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  • Question in terminology

    Dear all,

    I received a file with some explenation about a sequence, however there is something I dont understand.


    "A K-mer refers to an artificial sequence division of K nucleotides. A raw sequencing read with L bp contains (L-K+1) K-mers if the length of each K-mer is K bp. The frequency of each K-mer can be calculated from the raw genome sequencing reads"

    I know what a K-mer is, but where do they get the L bp from?
    What is this L bp?


  • #2
    Length in bases Id guess.. Makes sense

    Comment


    • #3
      Originally posted by JackieBadger View Post
      Length in bases Id guess.. Makes sense
      Yes I know its a length of bases, but what does it represent?

      What is the L bp in relationship to the K-mer?

      Is the K-mer a piece of the L bp ?

      Comment


      • #4
        Question in terminology

        L is the length of the read in base pairs, and yes, the k-mer is a piece of the read.

        For example, if you had a read that was 50 bp long, and wanted to use k-mers of length 47, then you would get 50-47+1=4 kmers from your read.

        The first kmer would be bases 1-47 of the read, the second kmer would be bases 2-48 of the read, the third kmer bases 3-49 and the fourth one bases 4-50, assuming you were also using a step size of 1.

        Are you doing de novo assembly?

        Comment


        • #5
          Originally posted by mastal View Post
          L is the length of the read in base pairs, and yes, the k-mer is a piece of the read.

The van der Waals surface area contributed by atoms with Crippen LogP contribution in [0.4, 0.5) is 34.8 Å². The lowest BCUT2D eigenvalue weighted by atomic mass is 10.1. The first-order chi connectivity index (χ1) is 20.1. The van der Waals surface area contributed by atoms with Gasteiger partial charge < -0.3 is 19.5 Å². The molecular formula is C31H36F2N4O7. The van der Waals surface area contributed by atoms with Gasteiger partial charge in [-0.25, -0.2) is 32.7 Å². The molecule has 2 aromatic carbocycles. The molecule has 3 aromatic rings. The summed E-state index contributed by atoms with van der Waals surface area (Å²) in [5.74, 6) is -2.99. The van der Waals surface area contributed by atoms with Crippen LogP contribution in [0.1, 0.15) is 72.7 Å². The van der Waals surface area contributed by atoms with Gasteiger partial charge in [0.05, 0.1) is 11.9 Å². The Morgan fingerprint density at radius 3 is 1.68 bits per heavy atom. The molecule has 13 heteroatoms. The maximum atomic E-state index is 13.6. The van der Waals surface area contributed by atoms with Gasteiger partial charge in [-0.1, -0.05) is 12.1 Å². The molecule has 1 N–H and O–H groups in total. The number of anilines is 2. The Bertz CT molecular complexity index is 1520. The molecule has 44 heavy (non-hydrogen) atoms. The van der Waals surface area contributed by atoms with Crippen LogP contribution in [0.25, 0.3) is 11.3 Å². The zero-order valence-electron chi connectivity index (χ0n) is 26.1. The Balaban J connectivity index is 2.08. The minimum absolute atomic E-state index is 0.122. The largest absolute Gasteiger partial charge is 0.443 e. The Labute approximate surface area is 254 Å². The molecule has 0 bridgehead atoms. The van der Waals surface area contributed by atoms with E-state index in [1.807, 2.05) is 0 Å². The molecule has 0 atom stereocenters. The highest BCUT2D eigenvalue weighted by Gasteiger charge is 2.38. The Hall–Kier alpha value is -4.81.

For example, if you had a read that was 50 bp long, and wanted to use k-mers of length 47, then you would get 50-47+1=4 kmers from your read.

          The first kmer would be bases 1-47 of the read, the second kmer would be bases 2-48 of the read, the third kmer bases 3-49 and the fourth one bases 4-50, assuming you were also using a step size of 1.

          Are you doing de novo assembly?
          Ah ok.
          It also said: Typically, K = 17.
          So I guess they use 17 as a stanard length.

          I am not doing it myself, we are doing it with the help of a company that does it for us.

          But indeed, the goal is a de novo assembly.

          Comment


          • #6
            17 is an arbitrary size. Depending on the assembler, the length of the reads, and their quality, quite frequently much higher values will give you better assembles.

            Note that most assemblers prefer/demand odd length kmers, so that no kmer is its own reverse complement. Programs using kmers for other purposes may not impose that restriction.

            Comment


            • #7
              Originally posted by krobison View Post
              17 is an arbitrary size. Depending on the assembler, the length of the reads, and their quality, quite frequently much higher values will give you better assembles.

              Note that most assemblers prefer/demand odd length kmers, so that no kmer is its own reverse complement. Programs using kmers for other purposes may not impose that restriction.
              Ok, I see what you mean.
              I allready had that idea.
              The odd numbered lenght kmers sounds logical! Good you told me, I would not have figured that out myself I think.

              Comment


              • #8
                Originally posted by krobison View Post
                Note that most assemblers prefer/demand odd length kmers, so that no kmer is its own reverse complement. Programs using kmers for other purposes may not impose that restriction.
                Could you explain this?
                I do not see why it has to be an odd number.
                Perhaps with a simple example.

                Comment


                • #9
                  AAATTT: reverse complement is the same.
                  AAAATTT: reverse complement is AAATTTT.

                  Comment

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